Let’s take 4 popular rimfire suppressors and test them on a 17 HMR. Who will will come out on top? More »
With the Precision Rifle Series gaining wild popularity, people are looking at getting into the sport but are unsure if they want to drop $4,000 on a rifle and $2,000 on an More »
I never set out to buy a SIG Sauer P938 Nightmare. I was pretty happy with my sub-compact 9mm handgun (a Heckler and Koch P2000SK). However, it was a bit large for real concealed carry. As a firearms technician for a national sporting goods chain (big deal, right?), I see a lot of pistols. Anytime a gun comes in for trade-in, I clean and inspect it before it goes out onto the floor.
So, I was in the back, examining the recent trade-ins. Among them was a barely-used SIG P938 Nightmare. The thing was in pristine condition. Now, I like the 1911 style, but hadn’t considered it for a carry gun. Upon examining the the Nightmare and was impressed with the fit, finish and crisp trigger. Then I raised it up and aimed down the sights. I blinked and lowered the weapon. I raised it again.
The Aviator 2 is one of two rimfire suppressors manufactured by Advanced Armament Corporation (AAC). The Aviator 2 is an upgraded version of the Pilot 2 and features two extra baffles for improved performance. The Aviator 2 tube is manufactured from 7075-T6 aluminum. The nine baffles are also aluminum with the exception of a stainless blast baffle. MSRP is $300 with a street price a bit lower (the Silencer Shop currently has it on sale for $245). By comparison, the titanium Element 2 is $479.
Texas Outdoors Network has one of the first 2017 Polaris Ranger XP 1000 vehicles to hit the dirt. Texas Outdoors Network is part of the Coker Tactical operation. The Ranger XP 1000 takes over from the highly regarded XP 900 and is the gold standard of side-by-sides. The 999cc twin cylinder engine boasts 80 horsepower while the new Kawasaki Mule has an 812cc Chinese engine producing a puny 47hp.
The Smith and Wesson M1917 revolver is an oddity; a wheel-gun chambered in an auto cartridge. It’s a military arm with a long and storied past. How much history? Well, mine is 98 years old. It’s so old that Smith and Wesson doesn’t even have web page for it. The closest thing you can find is their Model 22, a remake. More than just being historical, the M1917 is downright fun to shoot and one recently became part of my collection. I will admit that until recently, I’ve been rather utilitarian about my firearms purchases. Every gun filled a tactical niche. However, the Smith and Wesson broke me of that habit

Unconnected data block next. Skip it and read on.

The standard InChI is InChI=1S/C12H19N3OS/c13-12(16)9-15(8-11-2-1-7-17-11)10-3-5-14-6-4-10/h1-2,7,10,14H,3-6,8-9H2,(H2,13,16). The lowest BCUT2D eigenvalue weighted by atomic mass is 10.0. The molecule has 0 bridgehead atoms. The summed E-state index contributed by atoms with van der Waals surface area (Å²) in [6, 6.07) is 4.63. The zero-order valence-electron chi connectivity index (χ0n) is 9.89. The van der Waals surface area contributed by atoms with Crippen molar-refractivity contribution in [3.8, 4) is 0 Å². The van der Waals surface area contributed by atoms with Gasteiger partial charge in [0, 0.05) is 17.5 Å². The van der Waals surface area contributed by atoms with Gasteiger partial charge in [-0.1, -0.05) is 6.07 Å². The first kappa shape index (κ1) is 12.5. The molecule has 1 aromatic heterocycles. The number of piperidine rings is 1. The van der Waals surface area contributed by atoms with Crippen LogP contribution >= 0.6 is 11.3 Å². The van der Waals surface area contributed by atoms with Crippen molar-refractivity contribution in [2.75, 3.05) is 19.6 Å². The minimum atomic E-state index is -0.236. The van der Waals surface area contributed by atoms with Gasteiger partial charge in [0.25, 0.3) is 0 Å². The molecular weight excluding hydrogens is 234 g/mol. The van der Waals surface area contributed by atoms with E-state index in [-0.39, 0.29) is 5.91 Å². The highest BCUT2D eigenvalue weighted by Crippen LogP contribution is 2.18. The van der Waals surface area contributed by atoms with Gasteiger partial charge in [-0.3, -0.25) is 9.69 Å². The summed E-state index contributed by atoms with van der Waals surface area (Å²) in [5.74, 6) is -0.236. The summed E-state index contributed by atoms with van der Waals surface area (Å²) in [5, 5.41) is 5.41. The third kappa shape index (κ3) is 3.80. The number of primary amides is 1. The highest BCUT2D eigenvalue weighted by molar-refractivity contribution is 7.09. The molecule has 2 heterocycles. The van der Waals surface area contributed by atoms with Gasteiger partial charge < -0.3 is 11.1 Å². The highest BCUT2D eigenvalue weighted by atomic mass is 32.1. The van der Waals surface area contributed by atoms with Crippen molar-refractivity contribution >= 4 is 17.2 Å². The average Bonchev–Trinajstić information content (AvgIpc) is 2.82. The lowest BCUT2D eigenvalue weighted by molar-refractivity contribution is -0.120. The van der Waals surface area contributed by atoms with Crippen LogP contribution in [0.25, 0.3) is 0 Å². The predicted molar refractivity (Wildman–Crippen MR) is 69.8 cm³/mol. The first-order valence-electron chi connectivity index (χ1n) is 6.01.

The Lucky Gunner Labs team just wrapped up a massive experiment that makes 117 handgun loads worth of data accessible to the shooting public at large.
In detail, the project tested various 9mm, 40 S&W, 45 ACP and 380 ACP hollow point rounds into fresh Clear Ballistics gelatin and meticulously recorded the results. From there, the team published the data in a public repository that might be the most complete collection of user-friendly ballistic data around. Each round tested includes a number of high-resolution photos as well as high speed video so users can plainly see what happened when each load was fired into ballistic gelatin.
Do You Hate Cleaning Your Guns? I’m going to admit something that no gun owner would be proud of: I hate cleaning my guns. I find it tiresome, boring, and time-consuming, and I’ve often wished there was a way to make it easier.
A lot of this has to do with lubricant. I know, it sounds weird for a guy who doesn’t mind being elbow-deep in deer guts to complain about messy oils. But it’s really about quality and efficiency. Most gun oils begin to collect particles immediately. They then form a paste that becomes corrosive and abrasive, and they also cause jams if left too long. There’s nothing more annoying than missing a duck or rabbit because I couldn’t rack a shell in time.
Ultra light and compact in looks and nature this TLR 3 weapon mounted tactical flashlight features the latest LED technology and is a must have for all gun lovers. One needs to look further for the rail clamp design incorporated with it and how to use Streamlight 69220 TLR-3 Weapon Mounted Tactical Light with Rail Locating Keys with a gun. Once you have used this flash you will be very sure to recommend it to others as well.
Why should you buy Streamlight 69220 TLR-3?
By: Cary Kieffer
I didn’t really want this Keltec RFB, it wasn’t on my list of wants or needs but for the price I just couldn’t say no. If all else failed I could have made money on it, now I think maybe the Keltec RFB stays.
The first thing I noticed about the Fenix PD35 Tactical flashlight was the overall impression of a quality product. The packaging graphics, detailed specifications, instruction manual, accessories, and tactile feedback of the flashlight controls are all excellent. The Fenix PD35 TAC produces a phenomenal 1,000 Lumens. According to Cree, “the new XP-L LED redefines system performance, cost, and size of LED lighting.”
The PD35 TAC is an upgrade over the popular Fenix PD35 by adding a Tactical mode. Tactical mode turns the side switch off and all control is on the tail switch. Outdoor mode works off of the side switch and engages all of the lighting levels. It is a simple operation to switch modes.